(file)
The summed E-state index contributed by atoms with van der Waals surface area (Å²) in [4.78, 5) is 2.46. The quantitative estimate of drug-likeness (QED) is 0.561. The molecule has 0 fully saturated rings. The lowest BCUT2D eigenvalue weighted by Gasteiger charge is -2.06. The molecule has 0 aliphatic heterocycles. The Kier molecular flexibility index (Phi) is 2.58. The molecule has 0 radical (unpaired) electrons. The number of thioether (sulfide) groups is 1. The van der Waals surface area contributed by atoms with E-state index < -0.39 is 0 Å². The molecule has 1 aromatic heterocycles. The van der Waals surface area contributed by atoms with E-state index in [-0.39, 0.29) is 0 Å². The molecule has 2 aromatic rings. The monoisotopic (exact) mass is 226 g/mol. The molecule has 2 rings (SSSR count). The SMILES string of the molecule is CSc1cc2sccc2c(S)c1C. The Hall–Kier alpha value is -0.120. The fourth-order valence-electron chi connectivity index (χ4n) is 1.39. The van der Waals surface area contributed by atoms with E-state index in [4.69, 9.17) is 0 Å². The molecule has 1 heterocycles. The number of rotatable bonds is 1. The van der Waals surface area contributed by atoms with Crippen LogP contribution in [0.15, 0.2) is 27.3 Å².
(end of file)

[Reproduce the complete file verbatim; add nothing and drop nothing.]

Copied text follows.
The summed E-state index contributed by atoms with van der Waals surface area (Å²) in [4.78, 5) is 2.46. The quantitative estimate of drug-likeness (QED) is 0.561. The molecule has 0 fully saturated rings. The lowest BCUT2D eigenvalue weighted by Gasteiger charge is -2.06. The molecule has 0 aliphatic heterocycles. The Kier molecular flexibility index (Phi) is 2.58. The molecule has 0 radical (unpaired) electrons. The number of thioether (sulfide) groups is 1. The van der Waals surface area contributed by atoms with E-state index < -0.39 is 0 Å². The molecule has 1 aromatic heterocycles. The van der Waals surface area contributed by atoms with E-state index in [-0.39, 0.29) is 0 Å². The molecule has 2 aromatic rings. The monoisotopic (exact) mass is 226 g/mol. The molecule has 2 rings (SSSR count). The SMILES string of the molecule is CSc1cc2sccc2c(S)c1C. The Hall–Kier alpha value is -0.120. The fourth-order valence-electron chi connectivity index (χ4n) is 1.39. The van der Waals surface area contributed by atoms with E-state index in [4.69, 9.17) is 0 Å². The molecule has 1 heterocycles. The number of rotatable bonds is 1. The van der Waals surface area contributed by atoms with Crippen LogP contribution in [0.15, 0.2) is 27.3 Å².